Tag Archives: F-35 grounding

(Almost) All F-35 Joint Strike Fighters Grounded Worldwide Following September 28 Crash

Suspected Fuel Problem Results in Grounding of Joint Strike Fighter. Not all of them actually…

All Lockheed Martin F-35 Lightning II Joint Strike Fighters were ordered grounded on Thursday, October 12, 2018 for safety inspections of their fuel flow systems following the September 28, 2018 crash of a U.S. Marine F-35B Lightning II in Beaufort, South Carolina. It was the first crash of an F-35 Joint Strike Fighter since the worldwide program, the largest defense contract in history, began flying in 2006.

“The U.S. Services and international partners have temporarily suspended F-35 flight operations while the enterprise conducts a fleet-wide inspection of a fuel tube within the engine on all F-35 aircraft,” the F-35 Joint Program Office announced in a statement Thursday morning.

The grounding of the F-35 fuels criticism of the program that has been under scrutiny from the start due to cost and program delays. The Joint Strike Fighter program has been characterized as the most expensive defense program in history. A Pentagon study claimed the entire program may exceed $1 trillion USD including maintenance for the entire fleet over its lifespan, not accounting for inflation.

Developed during the emergence of social media, the F-35 program has been a lightning rod for public criticism of defense spending. Recent analytics on TheAviationist.com’s Facebook page reveal that a September 28 story about the first F-35 crash attracted over ten times as many “Likes” than a previous story earlier that week about the first combat mission flown by the U.S. in an F-35. The analytics strongly suggest readers are more attracted to negative news about the F-35 than positive reports about the program.



The fleet-wide grounding of the aircraft is expected to be short-term according to a statement released today by the F-35 program office.

Actually, not all the F-35s have been eventually grounded.

“The Italian Air Force has already completed its inspections and, as it did not find the faulty part, is back to normal flight operations, according to two sources” Lara Seligman reported. Indeed, the Italian F-35A aircraft were reportedly flying today’s late afternoon, launching from Decimomannu, Sardinia, where they are currently deployed to undertake air-to-ground and CAS (Close Air Support) training.

Same for the British F-35B jets, involved in the flight trials from HMS Queen Elizabeth:

The Israeli have halted their operations with the F-35I Adir.

“If suspect fuel tubes are installed, the part will be removed and replaced. If known good fuel tubes are already installed, then those aircraft will be returned to flight status. Inspections are expected to be completed within the next 24 to 48 hours.”

In its official statement on Thursday morning the program office went on to say the grounding of all F-35s worldwide, “is driven from initial data from the ongoing investigation of the F-35B that crashed in the vicinity of Beaufort, South Carolina on 28 September. The aircraft mishap board is continuing its work and the U.S. Marine Corps will provide additional information when it becomes available.”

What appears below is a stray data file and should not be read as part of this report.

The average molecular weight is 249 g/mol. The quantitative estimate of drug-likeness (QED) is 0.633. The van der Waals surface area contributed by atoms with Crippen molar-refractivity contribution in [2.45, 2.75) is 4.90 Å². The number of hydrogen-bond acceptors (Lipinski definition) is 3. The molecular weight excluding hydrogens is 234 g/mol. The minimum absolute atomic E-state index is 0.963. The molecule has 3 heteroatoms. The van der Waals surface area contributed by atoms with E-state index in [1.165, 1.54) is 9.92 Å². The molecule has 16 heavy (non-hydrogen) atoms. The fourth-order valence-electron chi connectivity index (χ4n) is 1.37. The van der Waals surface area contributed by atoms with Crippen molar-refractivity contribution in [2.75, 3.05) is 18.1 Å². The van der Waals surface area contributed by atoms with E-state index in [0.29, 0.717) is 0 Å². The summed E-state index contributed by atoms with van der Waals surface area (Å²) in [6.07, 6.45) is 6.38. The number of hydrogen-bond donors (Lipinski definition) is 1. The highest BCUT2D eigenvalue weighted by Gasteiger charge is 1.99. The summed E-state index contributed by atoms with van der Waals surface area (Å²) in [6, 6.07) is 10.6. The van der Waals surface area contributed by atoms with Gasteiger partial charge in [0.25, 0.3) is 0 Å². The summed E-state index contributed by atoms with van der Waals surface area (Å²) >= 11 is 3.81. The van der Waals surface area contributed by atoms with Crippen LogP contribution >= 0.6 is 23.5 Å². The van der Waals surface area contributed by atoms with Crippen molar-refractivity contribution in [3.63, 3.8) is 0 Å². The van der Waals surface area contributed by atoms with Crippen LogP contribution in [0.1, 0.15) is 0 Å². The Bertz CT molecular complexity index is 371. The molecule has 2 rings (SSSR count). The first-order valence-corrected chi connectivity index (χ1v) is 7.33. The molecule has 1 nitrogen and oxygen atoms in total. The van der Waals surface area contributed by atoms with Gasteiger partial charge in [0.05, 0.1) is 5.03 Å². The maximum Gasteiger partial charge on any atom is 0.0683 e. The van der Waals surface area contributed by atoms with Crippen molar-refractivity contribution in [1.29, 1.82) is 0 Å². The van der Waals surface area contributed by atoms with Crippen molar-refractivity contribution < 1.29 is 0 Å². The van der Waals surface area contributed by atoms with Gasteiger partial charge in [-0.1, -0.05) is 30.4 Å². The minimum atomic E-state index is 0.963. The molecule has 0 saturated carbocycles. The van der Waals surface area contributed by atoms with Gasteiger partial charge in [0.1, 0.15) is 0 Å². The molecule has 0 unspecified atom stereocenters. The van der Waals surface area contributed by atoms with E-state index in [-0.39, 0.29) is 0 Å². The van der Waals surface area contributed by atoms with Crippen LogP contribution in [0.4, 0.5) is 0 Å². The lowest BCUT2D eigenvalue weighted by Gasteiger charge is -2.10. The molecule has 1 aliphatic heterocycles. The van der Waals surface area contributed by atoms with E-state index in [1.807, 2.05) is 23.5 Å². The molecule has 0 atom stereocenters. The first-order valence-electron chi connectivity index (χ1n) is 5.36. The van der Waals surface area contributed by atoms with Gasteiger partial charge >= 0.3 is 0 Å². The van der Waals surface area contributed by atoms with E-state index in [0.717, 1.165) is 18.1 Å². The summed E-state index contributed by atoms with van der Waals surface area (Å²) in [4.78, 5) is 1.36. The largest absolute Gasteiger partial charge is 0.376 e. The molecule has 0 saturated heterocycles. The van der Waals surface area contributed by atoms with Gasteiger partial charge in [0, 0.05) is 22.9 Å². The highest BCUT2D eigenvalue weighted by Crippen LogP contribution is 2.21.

Top Image: file photo of U.S. F-35A Lightning II. All versions of the aircraft have been temporarily grounded according to official statements (Photo: Tom Demerly/TheAviationist.com.)

In spite of flight ban F-35 could still attend UK airshows

Even if nothing has been decided yet, it looks like the F-35 could still be able to attend Farnborough International Airshow in the UK.

As the fleet remains grounded by a flight ban announced on Jul. 3 following the Jun. 23 engine fire experienced by an F-35A CTOL (Conventional Take Off and Landing) at Eglin Air Force Base, Florida, it may be possible that some F-35B STOVL (Short Take Off Vertical Landing) aircraft can be allowed to attend the two most important season’s airshows in the UK.

As many as four F-35s (three from the U.S. Marine Corps and a British one) were scheduled to take part in Royal International Air Show (RIAT) and Farnborough Airshow (FIA) near London. But, whereas it seems at least unlikely the aircraft can make it to RAF Fairford for RIAT, there could be some chances the aircraft could eventually attend FIA 2014, a major showcase which attracts aerospace companies and potential customers from all around the world.

F-35B turn

Indeed, while investigation into the cause of the engine fire continues and the rest of the U.S. Air Force, Navy and Royal Air Force F-35s remain grounded, according to DefenseNews, the Marines may decide to allow their F-35B jets to cross the Pond, making happy aviation enthusiasts and…Lockheed Martin, facing the umpteenth issue with the troubled fifth generation aircraft.

“As part of that, there is the possibility NAVAIR would allow for return to flight before the Air Force or the UK did depending how they analyze and accept that data and manage risk,” Kyra Hawn, a spokeswoman for the F-35 joint program office, told to DefenseNews’s Aaron Mehta.

Therefore, even if U.S. Air Force and UK will not lift the flight ban in time for the airshows, the U.S. Marine Corps may decide it is ok for them to fly the jump jet aircraft overseas.

As said, nothing has been decided yet. Considering that RIAT opens this weekend, the participation to FIA appears at least a bit more likely. But, who’s going to accept the risk to allow the aircraft to fly in spite of a fleet-wide grounding and investigation underway?

Can you imagine the impact of an incident on the reputation of the much debated aircraft?

Image credit: Tony Lovelock